The Klan Youth Corps is only one of many strategies the “new” Klan em- ploys in an attempt to make the KKK a “family thing.”
· In Texas, a Duke-related Klan teaches women members to shoot pistols, but will not allow them to take part in the more rigorous paramilitary training offered to men.
· In Ohio, young Klan organizers — kleagles — of Wilkinson’s group move in on their high school classmates and recruit them for Klan work.
· In Alabama, Robert Shelton, Imperial Wizard of the United Klans of America, teaches “survival training” to Youth Corps members.
· In California, a KKK leader who is a minister holds services in his home for Klan families. • In Louisiana, Klan families are urged to attend church together.
· Wilkinson’s Klan has “summer camps” for children at which there are racial indoctrination sessions and firearms training.
“The Klan is the only organization that’s going to stand up for the white children,” says Betty Mize of Wylam, Alabama, state secretary for Wilkinson’s Klan. “We work together and help each other out just like a big family.”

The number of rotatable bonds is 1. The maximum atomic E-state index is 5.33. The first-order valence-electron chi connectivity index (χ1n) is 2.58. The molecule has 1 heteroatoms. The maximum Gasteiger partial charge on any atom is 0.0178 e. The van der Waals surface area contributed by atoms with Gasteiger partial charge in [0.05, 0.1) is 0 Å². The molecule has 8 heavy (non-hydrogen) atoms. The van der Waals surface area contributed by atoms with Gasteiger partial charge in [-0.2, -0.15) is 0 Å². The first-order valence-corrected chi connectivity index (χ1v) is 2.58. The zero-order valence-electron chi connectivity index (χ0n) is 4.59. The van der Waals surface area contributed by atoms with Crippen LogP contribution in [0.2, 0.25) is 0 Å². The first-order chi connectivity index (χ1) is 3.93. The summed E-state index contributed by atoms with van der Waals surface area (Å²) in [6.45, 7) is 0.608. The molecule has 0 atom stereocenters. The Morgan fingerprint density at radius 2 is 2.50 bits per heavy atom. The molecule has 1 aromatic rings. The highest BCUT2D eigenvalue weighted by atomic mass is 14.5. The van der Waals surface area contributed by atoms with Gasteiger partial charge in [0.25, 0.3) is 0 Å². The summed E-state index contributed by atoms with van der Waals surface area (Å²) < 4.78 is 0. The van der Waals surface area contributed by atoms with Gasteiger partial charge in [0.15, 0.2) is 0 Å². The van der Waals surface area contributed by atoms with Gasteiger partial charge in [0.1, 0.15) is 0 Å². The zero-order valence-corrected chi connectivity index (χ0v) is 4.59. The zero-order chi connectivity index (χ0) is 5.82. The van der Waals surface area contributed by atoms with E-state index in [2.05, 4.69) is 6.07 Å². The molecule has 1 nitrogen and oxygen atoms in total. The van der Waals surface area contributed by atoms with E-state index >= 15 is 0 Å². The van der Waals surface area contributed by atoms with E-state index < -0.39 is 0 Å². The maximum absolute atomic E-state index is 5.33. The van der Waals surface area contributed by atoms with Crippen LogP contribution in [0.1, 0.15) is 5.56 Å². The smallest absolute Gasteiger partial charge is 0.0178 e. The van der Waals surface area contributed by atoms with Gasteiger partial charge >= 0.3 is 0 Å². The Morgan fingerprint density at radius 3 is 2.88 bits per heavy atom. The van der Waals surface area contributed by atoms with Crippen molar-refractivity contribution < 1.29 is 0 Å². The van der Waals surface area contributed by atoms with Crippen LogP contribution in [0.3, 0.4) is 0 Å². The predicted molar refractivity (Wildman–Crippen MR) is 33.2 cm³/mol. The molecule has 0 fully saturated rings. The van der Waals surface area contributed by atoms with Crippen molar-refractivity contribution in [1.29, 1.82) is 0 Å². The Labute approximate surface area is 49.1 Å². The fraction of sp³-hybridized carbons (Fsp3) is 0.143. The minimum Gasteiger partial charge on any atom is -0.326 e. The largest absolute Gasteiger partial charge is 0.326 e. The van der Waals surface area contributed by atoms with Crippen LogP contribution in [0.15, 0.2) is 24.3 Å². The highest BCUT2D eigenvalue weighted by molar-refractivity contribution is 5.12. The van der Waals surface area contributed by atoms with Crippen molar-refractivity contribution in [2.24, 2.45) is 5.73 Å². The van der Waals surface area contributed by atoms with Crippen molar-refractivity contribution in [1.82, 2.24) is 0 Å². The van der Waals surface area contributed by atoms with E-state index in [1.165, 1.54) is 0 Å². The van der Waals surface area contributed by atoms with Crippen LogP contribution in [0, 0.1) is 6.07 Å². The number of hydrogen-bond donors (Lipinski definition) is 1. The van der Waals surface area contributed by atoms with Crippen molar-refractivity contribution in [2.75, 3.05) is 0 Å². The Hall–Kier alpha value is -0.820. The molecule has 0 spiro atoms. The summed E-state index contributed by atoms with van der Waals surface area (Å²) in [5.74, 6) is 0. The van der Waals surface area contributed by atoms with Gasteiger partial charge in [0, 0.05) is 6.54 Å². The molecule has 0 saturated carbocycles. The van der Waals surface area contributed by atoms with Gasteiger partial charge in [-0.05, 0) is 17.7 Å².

Last summer Klan youth put on “a carnival” in Summertown, Alabama. “They had a booth for throwing darts, one for a fortune teller and other things like that,” said Ms. Mize. “About 12 kids did it, and they made about $230.” This Youth Corps has its own checking account.
The women of the “new” Klan also take more active roles. “I have a state secretary up in the Riverdale area,” said Tom Metzger of Fallbrook, California. “I call her and tell her to give orders to the various men around. And so she’s not only a secretary, but she’s also giving orders.”
David Duke’s Knights also encourage “family” membership by placing women in leadership roles and offering special programs designed for children.
Reporters covering Klan events have heard female Klan members bark orders during a Georgia cross burning, make phone calls to solicit Klan support in Louisiana and deliver hardhitting racist speeches at a North Carolina Klan rally.